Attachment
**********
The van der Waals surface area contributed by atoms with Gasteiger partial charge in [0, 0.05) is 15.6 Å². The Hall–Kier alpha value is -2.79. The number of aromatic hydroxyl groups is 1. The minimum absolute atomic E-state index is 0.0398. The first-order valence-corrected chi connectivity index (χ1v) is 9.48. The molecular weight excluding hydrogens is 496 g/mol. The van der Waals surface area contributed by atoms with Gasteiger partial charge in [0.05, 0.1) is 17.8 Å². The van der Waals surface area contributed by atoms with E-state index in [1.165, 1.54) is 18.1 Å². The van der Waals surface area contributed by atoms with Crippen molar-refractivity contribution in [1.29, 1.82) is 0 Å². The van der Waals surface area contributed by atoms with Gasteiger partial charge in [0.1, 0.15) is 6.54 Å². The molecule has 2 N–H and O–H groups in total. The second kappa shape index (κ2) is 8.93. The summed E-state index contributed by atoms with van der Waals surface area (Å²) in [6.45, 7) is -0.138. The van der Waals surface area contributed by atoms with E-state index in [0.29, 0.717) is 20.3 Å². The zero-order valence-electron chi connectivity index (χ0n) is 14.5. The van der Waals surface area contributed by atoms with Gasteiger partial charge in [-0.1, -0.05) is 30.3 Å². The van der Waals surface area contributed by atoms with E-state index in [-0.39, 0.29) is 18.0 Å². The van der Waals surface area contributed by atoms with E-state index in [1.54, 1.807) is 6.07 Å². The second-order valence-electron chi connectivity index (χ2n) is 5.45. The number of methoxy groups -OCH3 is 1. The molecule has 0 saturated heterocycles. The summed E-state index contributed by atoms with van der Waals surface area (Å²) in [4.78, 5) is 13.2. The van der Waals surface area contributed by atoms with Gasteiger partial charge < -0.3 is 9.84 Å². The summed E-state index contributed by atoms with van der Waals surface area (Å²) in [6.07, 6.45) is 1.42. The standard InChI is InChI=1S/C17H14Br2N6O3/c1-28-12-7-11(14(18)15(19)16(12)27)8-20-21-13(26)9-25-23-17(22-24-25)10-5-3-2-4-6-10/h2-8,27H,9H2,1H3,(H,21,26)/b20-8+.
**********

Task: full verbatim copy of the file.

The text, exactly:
The van der Waals surface area contributed by atoms with Gasteiger partial charge in [0, 0.05) is 15.6 Å². The Hall–Kier alpha value is -2.79. The number of aromatic hydroxyl groups is 1. The minimum absolute atomic E-state index is 0.0398. The first-order valence-corrected chi connectivity index (χ1v) is 9.48. The molecular weight excluding hydrogens is 496 g/mol. The van der Waals surface area contributed by atoms with Gasteiger partial charge in [0.05, 0.1) is 17.8 Å². The van der Waals surface area contributed by atoms with E-state index in [1.165, 1.54) is 18.1 Å². The van der Waals surface area contributed by atoms with Crippen molar-refractivity contribution in [1.29, 1.82) is 0 Å². The van der Waals surface area contributed by atoms with Gasteiger partial charge in [0.1, 0.15) is 6.54 Å². The molecule has 2 N–H and O–H groups in total. The second kappa shape index (κ2) is 8.93. The summed E-state index contributed by atoms with van der Waals surface area (Å²) in [6.45, 7) is -0.138. The van der Waals surface area contributed by atoms with E-state index in [0.29, 0.717) is 20.3 Å². The zero-order valence-electron chi connectivity index (χ0n) is 14.5. The van der Waals surface area contributed by atoms with Gasteiger partial charge in [-0.1, -0.05) is 30.3 Å². The van der Waals surface area contributed by atoms with E-state index in [-0.39, 0.29) is 18.0 Å². The van der Waals surface area contributed by atoms with E-state index in [1.54, 1.807) is 6.07 Å². The second-order valence-electron chi connectivity index (χ2n) is 5.45. The number of methoxy groups -OCH3 is 1. The molecule has 0 saturated heterocycles. The summed E-state index contributed by atoms with van der Waals surface area (Å²) in [4.78, 5) is 13.2. The van der Waals surface area contributed by atoms with Gasteiger partial charge < -0.3 is 9.84 Å². The summed E-state index contributed by atoms with van der Waals surface area (Å²) in [6.07, 6.45) is 1.42. The standard InChI is InChI=1S/C17H14Br2N6O3/c1-28-12-7-11(14(18)15(19)16(12)27)8-20-21-13(26)9-25-23-17(22-24-25)10-5-3-2-4-6-10/h2-8,27H,9H2,1H3,(H,21,26)/b20-8+.